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Europe under threat by tiger mosquito

Nicosia: 16th February 2016

New research by The Cyprus Institute reveals that the tiger mosquito that is related to those transmitting Zika in Latin America is expected to spread further within Europe in the near future.

A new publication by Erguler and co-workers at The Cyprus Institute conducted in collaboration with British and German research institutions shows that the tiger mosquito, a possible carrier of Zika and other notorious viruses, can more easily spread over Europe than previously thought. The researchers employed high-resolution atmospheric circulation models and mosquito population dynamics models to investigate the global suitability to the spreading and establishment of the tiger mosquito, Aedes albopictus. The tiger mosquito is known to carry Dengue and Chikungunya viruses and is also suspected to be capable of carrying Zika. The research reveals that the present-day climate in Europe is suitable for tiger mosquito spreading as far north as Germany, Belgium, northern France, UK and Ireland. This mosquito has recently invaded Europe and is now common in south European countries during and around summer months.

At present there is no evidence of indigenous Zika transmission in Europe, and the few reported cases are imported. In Latin America, the virus is transmitted through bites of the Aedes aegypti mosquito that is not present in mainland Europe. However, it is strongly suspected that the tiger mosquito that is closely related to Aedes aegypti can also carry Zika, but this is not yet documented. The symptoms of Zika are commonly mild and resolve within a few days. However, an association of microcephaly and underdevelopment of the brain in foetuses and newborn babies is strongly suspected. The disease has been also linked to damage of the nerves, known as Guillain–Barré syndrome.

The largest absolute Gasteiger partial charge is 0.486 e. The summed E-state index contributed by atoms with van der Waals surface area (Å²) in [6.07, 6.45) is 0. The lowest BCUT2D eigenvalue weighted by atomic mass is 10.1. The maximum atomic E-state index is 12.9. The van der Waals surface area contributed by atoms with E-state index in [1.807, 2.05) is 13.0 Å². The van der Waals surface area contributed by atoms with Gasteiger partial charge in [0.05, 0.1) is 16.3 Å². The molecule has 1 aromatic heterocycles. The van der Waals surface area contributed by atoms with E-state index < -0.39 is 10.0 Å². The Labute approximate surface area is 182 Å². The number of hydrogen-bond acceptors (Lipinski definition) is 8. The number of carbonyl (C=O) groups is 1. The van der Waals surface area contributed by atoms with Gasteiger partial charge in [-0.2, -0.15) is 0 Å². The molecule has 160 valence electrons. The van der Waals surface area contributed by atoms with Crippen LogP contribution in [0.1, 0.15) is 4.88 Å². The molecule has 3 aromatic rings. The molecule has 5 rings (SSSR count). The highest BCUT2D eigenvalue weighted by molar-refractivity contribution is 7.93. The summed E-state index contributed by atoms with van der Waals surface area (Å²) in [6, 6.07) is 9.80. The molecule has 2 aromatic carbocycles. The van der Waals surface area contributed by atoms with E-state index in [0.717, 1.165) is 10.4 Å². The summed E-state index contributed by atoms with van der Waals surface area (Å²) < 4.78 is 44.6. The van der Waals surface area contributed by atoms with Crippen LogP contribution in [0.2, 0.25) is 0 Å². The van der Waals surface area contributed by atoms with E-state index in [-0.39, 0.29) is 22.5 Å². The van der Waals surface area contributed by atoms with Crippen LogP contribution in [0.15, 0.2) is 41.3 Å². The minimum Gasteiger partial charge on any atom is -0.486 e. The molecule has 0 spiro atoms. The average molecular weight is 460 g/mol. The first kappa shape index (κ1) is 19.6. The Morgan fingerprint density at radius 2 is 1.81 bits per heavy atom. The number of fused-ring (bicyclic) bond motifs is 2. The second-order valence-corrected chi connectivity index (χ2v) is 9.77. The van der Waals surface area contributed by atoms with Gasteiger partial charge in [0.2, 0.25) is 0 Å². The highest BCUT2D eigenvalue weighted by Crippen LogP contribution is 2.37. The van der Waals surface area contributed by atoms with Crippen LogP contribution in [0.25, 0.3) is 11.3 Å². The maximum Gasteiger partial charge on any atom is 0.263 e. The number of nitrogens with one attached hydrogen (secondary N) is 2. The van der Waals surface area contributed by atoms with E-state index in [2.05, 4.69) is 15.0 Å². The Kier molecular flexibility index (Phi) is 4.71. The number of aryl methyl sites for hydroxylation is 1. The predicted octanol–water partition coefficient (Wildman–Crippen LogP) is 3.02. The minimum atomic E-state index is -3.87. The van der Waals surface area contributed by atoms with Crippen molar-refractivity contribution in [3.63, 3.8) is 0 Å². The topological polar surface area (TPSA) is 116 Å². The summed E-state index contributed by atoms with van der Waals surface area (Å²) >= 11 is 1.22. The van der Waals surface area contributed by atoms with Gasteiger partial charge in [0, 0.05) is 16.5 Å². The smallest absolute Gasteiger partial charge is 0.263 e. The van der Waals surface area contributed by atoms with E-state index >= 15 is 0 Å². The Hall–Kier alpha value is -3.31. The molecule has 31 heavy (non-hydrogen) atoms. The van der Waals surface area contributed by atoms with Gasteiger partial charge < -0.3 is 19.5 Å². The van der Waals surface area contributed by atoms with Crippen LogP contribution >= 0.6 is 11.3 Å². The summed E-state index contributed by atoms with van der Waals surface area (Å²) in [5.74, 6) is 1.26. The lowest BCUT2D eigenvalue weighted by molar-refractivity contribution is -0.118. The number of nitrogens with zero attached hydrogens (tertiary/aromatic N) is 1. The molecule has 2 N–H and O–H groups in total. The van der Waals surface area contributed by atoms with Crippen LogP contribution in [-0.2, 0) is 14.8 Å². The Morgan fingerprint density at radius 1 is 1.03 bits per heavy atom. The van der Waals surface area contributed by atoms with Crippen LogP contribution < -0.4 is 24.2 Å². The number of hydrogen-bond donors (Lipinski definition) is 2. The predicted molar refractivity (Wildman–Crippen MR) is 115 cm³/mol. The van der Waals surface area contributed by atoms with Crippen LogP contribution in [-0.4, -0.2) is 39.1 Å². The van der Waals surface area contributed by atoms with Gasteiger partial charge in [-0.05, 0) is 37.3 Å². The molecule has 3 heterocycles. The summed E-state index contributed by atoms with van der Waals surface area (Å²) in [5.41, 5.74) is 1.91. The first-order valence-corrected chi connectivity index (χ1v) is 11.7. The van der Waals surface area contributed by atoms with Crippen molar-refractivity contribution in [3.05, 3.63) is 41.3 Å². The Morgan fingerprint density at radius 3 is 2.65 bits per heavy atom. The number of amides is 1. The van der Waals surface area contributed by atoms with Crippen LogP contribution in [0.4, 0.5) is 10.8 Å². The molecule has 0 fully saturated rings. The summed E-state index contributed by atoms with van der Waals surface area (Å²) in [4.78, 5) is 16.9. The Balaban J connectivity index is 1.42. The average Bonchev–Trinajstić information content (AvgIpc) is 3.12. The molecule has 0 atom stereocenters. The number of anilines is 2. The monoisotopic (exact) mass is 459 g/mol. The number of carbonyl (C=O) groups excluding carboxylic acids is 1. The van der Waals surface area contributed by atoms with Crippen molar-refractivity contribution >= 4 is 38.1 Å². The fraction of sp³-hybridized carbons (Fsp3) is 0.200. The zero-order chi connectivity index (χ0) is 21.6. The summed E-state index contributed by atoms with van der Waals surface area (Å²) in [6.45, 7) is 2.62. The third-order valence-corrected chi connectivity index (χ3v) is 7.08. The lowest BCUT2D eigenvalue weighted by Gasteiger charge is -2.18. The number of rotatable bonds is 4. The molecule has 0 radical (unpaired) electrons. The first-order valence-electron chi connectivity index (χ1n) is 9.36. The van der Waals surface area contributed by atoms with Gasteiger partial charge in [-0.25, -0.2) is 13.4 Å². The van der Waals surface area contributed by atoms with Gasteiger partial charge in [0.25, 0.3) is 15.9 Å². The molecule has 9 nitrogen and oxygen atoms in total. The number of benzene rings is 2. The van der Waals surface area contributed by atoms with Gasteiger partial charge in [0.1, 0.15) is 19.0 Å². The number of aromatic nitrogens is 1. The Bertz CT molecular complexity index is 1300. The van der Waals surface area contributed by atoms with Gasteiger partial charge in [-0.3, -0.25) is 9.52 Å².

To enable public access to the findings of this research, The Cyprus Institute has developed an online interactive risk-assessment tool for global monitoring of current and future risks of tiger mosquito. The tool is available at http://vbd.cyi.ac.cy and is updated regularly with improved predictions and global surveillance data.

map

Relative suitability of tiger mosquito establishment in Europe and the Mediterranean. Northern Italy, where the tiger mosquito is present, is chosen as reference with a suitability of 1 (red).

References
1. Erguler K, Smith-Unna SE, Waldock J, Proestos Y, Christophides GK, Lelieveld J, Parham PE. Large-scale modelling of the environmentally-driven population dynamics of temperate Aedes albopictus (Skuse). PLOS ONE. 2016; doi:10.1371/journal.pone.0149282
(http://journals.plos.org/plosone/article?id=10.1371/journal.pone.0149282)

2. Proestos Y, Christophides G, Erguler K, Tanarhte M, Waldock J, Lelieveld J. Present and future projections of habitat suitability of the Asian tiger mosquito, a vector of viral pathogens, from global climate simulation. Philosophical Transactions of the Royal Society B. 2015. 370 20130554; DOI: 10.1098/rstb.2013.0554. Published 16 February 2015
(http://rstb.royalsocietypublishing.org/content/370/1665/20130554)

3. Global risk of tiger mosquito invasion: http://vbd.cyi.ac.cy

4. VigiLab: http://www.vigilab.org

* Front page image sourced from www.vectorbase.com

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